The Company Man was always critical of Jay-Z.
Not because he didn’t make dope songs or because his skills weren’t up to par. A quick peruse through his early catalog is more than enough to prove the contrary. Whether on Reasonable Doubt, or parts of Volume 1, or most of Volume 2 and Volume 3 — his mic always sounded nice.
The hits were always there. The talent was always apparent.
Despite the product’s consistency and undeniable Freshness, the seemingly one dimensionality of his content left him lumped in the middle with every other hustler, thug, gangster, money, hoes, clothes rapper that claimed late 90s airwaves.
I knew he was a hustler who just happened to rap. I knew he could match a triple platinum artist buck by buck with only a single going Gold. I knew I couldn’t floss on his level.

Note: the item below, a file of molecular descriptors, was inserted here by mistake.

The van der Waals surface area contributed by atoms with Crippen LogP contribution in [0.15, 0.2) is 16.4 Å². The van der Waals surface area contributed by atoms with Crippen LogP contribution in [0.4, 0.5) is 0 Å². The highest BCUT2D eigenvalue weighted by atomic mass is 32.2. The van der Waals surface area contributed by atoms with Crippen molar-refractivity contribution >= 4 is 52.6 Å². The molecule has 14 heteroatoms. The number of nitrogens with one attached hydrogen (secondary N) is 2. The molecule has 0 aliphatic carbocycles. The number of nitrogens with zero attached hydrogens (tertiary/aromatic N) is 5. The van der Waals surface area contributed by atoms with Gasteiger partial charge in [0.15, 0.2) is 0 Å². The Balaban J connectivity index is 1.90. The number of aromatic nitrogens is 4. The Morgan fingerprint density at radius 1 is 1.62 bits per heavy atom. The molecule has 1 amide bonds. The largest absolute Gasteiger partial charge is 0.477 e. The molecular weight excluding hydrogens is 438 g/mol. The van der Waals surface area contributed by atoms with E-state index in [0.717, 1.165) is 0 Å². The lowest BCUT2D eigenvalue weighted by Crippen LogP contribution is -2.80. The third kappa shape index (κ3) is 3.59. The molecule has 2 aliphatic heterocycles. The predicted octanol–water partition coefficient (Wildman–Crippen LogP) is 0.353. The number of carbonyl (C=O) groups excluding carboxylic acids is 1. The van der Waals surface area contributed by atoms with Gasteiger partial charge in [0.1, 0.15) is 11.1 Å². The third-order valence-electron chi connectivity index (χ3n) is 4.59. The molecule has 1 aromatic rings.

I knew more about Jay-Z’s possessions than I knew about Jay-Z The Person.
And when determining who is the Greatest Of All Time — the proverbial GOAT of this rap shit — all contenders must exhibit range. All contenders must connect on a personal, human level. All contenders have to have more to talk about than “Money, Cash, Hoes.”
Hypocritically, I never held Biggie to that standard.
Maybe because of nostalgia, or how both albums hit harder than “Down goes Frazier”, or the unfortunate appreciation we only have for people and their legacy after they’ve passed away — but B.I.G.’s catalog was similarly one dimensional and somehow I never flinched when his name inevitably ended up in GOAT conversations.